Ask any young rapper who rocks sample-based beats about their influences and you’re likely to hear them mention DOOM. The cult of DOOM, ahead of it’s time when he first released iconic records like 1999’s Operation Doomsday and 2004’s Madvillainy, lives on in the youth. And while the metal-faced villain is elusive, having been stranded in London for the past few years, DOOM is still working. His 2012 album Keys to the Kuffs with Jneiro Jarel (under the group name JJ DOOM) saw him settling into London life and was our last sighting of the villain. Youngsters have continued to pay homage; with everyone from Odd Future to Joey Bada$$ keen to show their worth over jacked DOOM beats on mixtape releases.
In turn, DOOM has embraced the youth back; contributing an instrumental to Joey Bada$$’ Summer Knights mixtape, rapping (under his Viktor Vaughn alias) alongside Earl Sweatshirt on Captain Murphy’s Between Villains and enlisting Jazz trio BadBadNotGood for an official remix on the special edition of Keys To The Kuffs. But when expanding into a full-length collaborative project it was 17-year-old Bishop Nehru, a rapper-producer from Rockland County, NY who attracted DOOM’s attention, having already gained co-signs from the likes of Nas, Wu-Tang Clan, Kendrick Lamar, 9th Wonder and even Disclosure.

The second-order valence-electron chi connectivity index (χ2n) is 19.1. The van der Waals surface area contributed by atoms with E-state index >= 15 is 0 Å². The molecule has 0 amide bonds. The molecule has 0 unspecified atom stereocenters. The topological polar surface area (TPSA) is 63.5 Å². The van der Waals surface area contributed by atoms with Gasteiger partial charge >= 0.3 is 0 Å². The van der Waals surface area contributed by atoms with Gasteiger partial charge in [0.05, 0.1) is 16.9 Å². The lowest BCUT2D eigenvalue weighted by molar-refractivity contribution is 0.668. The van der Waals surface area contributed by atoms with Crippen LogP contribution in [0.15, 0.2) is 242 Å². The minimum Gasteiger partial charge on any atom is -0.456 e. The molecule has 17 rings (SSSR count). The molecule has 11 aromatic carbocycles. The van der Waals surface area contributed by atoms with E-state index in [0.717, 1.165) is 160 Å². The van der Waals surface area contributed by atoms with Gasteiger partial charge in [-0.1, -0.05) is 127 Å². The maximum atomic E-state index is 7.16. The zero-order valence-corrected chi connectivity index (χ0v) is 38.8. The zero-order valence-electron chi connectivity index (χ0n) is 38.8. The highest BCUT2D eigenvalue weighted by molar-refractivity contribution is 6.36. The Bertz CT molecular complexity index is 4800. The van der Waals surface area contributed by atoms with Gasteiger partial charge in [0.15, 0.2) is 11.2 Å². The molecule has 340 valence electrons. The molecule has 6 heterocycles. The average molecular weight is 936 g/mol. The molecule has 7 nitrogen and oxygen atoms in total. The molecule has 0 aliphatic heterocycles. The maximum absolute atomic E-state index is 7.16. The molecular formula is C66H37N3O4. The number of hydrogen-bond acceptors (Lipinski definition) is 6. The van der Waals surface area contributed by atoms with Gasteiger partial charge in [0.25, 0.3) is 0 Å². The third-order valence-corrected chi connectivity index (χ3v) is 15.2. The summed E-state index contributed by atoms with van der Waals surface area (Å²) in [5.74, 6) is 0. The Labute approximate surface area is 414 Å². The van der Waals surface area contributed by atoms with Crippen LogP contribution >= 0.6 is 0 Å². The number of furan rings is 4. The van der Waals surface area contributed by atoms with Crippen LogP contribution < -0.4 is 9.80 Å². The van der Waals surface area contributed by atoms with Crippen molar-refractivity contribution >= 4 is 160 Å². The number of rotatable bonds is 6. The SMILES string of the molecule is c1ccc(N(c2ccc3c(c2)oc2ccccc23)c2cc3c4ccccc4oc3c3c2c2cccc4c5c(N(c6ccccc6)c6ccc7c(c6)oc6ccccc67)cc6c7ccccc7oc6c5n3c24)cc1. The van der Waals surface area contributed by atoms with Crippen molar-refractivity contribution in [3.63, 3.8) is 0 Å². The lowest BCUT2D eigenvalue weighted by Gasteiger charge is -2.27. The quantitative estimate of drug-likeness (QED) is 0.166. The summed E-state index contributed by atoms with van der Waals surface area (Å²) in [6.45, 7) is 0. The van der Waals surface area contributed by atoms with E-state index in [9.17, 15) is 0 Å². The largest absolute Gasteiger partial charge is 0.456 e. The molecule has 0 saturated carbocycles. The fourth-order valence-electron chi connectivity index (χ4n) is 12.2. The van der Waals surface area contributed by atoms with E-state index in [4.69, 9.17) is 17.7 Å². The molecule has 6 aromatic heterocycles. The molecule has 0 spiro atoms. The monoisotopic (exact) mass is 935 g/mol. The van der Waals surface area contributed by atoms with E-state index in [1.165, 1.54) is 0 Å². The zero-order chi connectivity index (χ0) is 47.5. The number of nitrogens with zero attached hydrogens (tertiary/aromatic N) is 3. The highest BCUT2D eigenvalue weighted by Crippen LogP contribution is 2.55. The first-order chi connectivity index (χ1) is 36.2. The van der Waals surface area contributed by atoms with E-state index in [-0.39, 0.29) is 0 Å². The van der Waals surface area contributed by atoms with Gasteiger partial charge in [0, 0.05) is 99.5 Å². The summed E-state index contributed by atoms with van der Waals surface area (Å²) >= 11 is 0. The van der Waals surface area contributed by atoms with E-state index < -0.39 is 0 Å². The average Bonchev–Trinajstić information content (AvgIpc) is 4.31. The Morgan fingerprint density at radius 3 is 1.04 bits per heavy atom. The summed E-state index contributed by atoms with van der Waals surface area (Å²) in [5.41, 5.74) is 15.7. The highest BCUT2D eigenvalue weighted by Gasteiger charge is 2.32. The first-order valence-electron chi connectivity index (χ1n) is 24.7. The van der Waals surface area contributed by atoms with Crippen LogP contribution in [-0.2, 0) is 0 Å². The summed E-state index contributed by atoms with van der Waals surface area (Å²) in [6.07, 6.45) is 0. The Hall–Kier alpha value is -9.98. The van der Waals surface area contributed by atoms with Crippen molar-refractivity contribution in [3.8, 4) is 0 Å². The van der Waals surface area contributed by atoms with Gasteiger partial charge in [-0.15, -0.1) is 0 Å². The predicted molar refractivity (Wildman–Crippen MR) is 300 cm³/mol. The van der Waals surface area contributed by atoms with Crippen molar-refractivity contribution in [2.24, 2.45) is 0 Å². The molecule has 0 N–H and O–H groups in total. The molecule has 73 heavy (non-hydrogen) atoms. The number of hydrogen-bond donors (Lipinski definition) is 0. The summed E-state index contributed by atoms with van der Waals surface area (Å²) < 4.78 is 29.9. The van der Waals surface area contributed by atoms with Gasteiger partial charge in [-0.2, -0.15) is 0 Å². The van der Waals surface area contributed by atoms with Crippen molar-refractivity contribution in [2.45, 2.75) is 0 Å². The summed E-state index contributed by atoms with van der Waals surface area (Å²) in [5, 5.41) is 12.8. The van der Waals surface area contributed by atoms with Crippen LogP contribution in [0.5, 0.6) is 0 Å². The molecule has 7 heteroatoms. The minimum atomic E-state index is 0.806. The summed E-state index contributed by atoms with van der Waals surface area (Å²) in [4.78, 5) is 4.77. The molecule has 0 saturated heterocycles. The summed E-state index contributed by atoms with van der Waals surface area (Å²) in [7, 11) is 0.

The resulting record, NehruvianDOOM, drops next month and is bound to impress existing fans of both artists and newcomers alike. We caught up with Bishop to discuss the album, the experience of working with the masked supervillain and the concepts of school and meditation that are explored within the record…
How does it feel to be getting closer to the release of NehruvianDOOM?
I guess it’s pretty cool. I guess it’s just complete. I’m a little nervous, not all the way 100% nervous because I know it’s straight from me every time. I guess it’s just anxiety, I’m anxious, pretty happy and that’s making me be nervous. I dunno, but there is a certain feeling there. I guess I’m kind of happy.
Do you feel any pressure at all to please DOOM fans with this project?
At the end of the day there’s not really a pressure on me to please fans, because I know that people in general like music that is truthful. The things that actually happened in your life, that people can relate to and a lot of the things on this project whether a person likes it or not it’s coming from me, so that’s what keeps me leveled and not worried about things like that, just because it’s from me.